• Precious Puppy: In I'll Be Home for Christmas, a dog at the mansion of Toot's grandmother gives birth to a load of adorable puppies. What really makes this weird is that the dog and pups have absolutely no anthropomorphism in a series where pretty much every other animal displays anthropomorphism of some type. It seems they really are just a litter of cute puppies.
  • Pretty Butterflies: The episode Bye Bye Butterfly has toot visit Mexico and visits a park where the monarch butterflies migrate to.
  • Rhymes on a Dime: The female flight attendant who is always heard speaking as Toot / Toot & Puddle's plane travels to another country always speaks in rhyme. A typical example: "As we land in Majorca, we hope it's been a good trip. To enjoy our island, we offer this tip. Take a stroll down our streets to the edge of the sea, try the apples and oranges, they're delicious, you'll agree."
  • Santa Claus: Towards the end of I'll Be Home for Christmas, Toot is guided home in a blizzard by an individual with a sleigh who is strongly implied to be Santa Claus.
  • Scenery Porn: The look of the show is gorgeous and many of the backgrounds are extremely lush and detailed. It's also clear that a lot of effort has gone into things like lighting and shadows.
  • Short Runner: The Animated Adaptation. One special in 2006, and 26 episodes in 2008, and it ends there.
  • Slice of Life: The show is about as slice of life as it gets. Basic conflicts includes deciding on which costume to wear on Halloween, finding things to do while it's raining, and camping out in one's backyard.
  • Sliding Scale of Anthropomorphism / World of Funny Animals: The show is definitely a more unusual example. The entire cast is animals, however, they fall at various stages along the map. Toot, Puddle and the other talking pig characters are pretty much Funny Animals and many of the other characters are too. However, Toot & Puddle live with a bird named Tulip who is generally shaped like a bird and can fly, but can still talk and is completely sentient. Certain animals, such as elephants or cows, tend to be drawn more animal-like and may sometimes perform their animal functions- but are still fully sentient nontheless and can hold meaningful conversations with the protagonists, such an elephant who gives rides around India. However, the elephant still gets paid for doing this job and has her own life off-duty. Then on the deep end, we have bats in "Otto's Blackout" who can't speak English, but Toot has no problem communicating with them. Also, the special I'll Be Home for Christmas has Opal being distracted by a cute little woodland bunny who hops away into its hole.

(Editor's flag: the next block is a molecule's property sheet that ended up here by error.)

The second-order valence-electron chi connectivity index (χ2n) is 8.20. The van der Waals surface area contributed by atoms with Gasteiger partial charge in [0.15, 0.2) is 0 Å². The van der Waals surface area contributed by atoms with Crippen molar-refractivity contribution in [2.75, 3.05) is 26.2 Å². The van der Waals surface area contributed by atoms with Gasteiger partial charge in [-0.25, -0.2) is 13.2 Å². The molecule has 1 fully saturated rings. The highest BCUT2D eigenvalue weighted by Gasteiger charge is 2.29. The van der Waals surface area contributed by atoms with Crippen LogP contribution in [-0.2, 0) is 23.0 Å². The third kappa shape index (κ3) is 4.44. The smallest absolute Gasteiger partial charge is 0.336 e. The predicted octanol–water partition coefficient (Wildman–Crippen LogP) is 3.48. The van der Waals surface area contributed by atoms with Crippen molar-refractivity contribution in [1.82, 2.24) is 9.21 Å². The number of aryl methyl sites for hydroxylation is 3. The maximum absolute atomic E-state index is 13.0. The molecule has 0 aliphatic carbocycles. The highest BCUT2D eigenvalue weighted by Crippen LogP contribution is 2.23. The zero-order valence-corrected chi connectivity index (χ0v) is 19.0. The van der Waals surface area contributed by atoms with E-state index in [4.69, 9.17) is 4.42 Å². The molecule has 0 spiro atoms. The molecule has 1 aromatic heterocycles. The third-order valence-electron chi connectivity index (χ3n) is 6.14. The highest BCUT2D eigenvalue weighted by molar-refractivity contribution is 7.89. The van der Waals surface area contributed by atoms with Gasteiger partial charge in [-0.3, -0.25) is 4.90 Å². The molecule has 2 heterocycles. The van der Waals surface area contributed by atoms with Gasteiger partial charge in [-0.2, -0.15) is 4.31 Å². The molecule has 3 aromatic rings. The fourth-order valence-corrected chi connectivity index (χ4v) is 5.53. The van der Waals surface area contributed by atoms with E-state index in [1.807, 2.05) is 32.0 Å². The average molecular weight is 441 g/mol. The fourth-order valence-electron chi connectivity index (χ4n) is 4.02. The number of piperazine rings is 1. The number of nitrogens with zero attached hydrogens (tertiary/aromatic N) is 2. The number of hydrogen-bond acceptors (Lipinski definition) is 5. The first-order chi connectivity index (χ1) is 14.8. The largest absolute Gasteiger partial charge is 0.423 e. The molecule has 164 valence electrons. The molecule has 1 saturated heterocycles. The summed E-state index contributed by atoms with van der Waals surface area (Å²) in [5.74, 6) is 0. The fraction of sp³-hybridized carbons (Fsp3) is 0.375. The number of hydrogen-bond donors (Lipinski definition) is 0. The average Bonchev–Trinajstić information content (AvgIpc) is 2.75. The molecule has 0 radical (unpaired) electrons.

• Surprise Party: In "Year of the Pig," when Dr. Ha Song is homesick because he's not able to visit China for Chinese New Year, Toot, Puddle and their friends throw him a surprise Chinese New Year party complete with Chinese dumplings, Chinese music, paper lanterns and a dragon dance featuring a dragon costume they made themselves.
  • Three Shorts: It followed the ABA format when it aired on Noggin in the US- a story, followed by the interstitial "Boomerang Song," followed by another story. The episodes offered on YouTube as well as the airings in Australia, UK and Canada are presented as individual stories. When actually aired in the three shorts format, the rule was usually if not always that one story would be about Toot (and occasionally both Toot and Puddle) traveling the world, with the other story about an adventure at home in Pocket Hollow.
  • Time Skip: Puddle's Lucky Clover appears to take place over a year after The Amazing Maze, since in that episode, Toot finds a lucky clover for Puddle.
  • Title Theme Tune: "Toot & Puddle, Toot & Puddle! Let's go!"
  • Tomboy with a Girly Streak: Opal is a young Genki Girl who is full of energy, fearless, and always up for an adventure. She also wears a pink dress and enjoys doing ballet.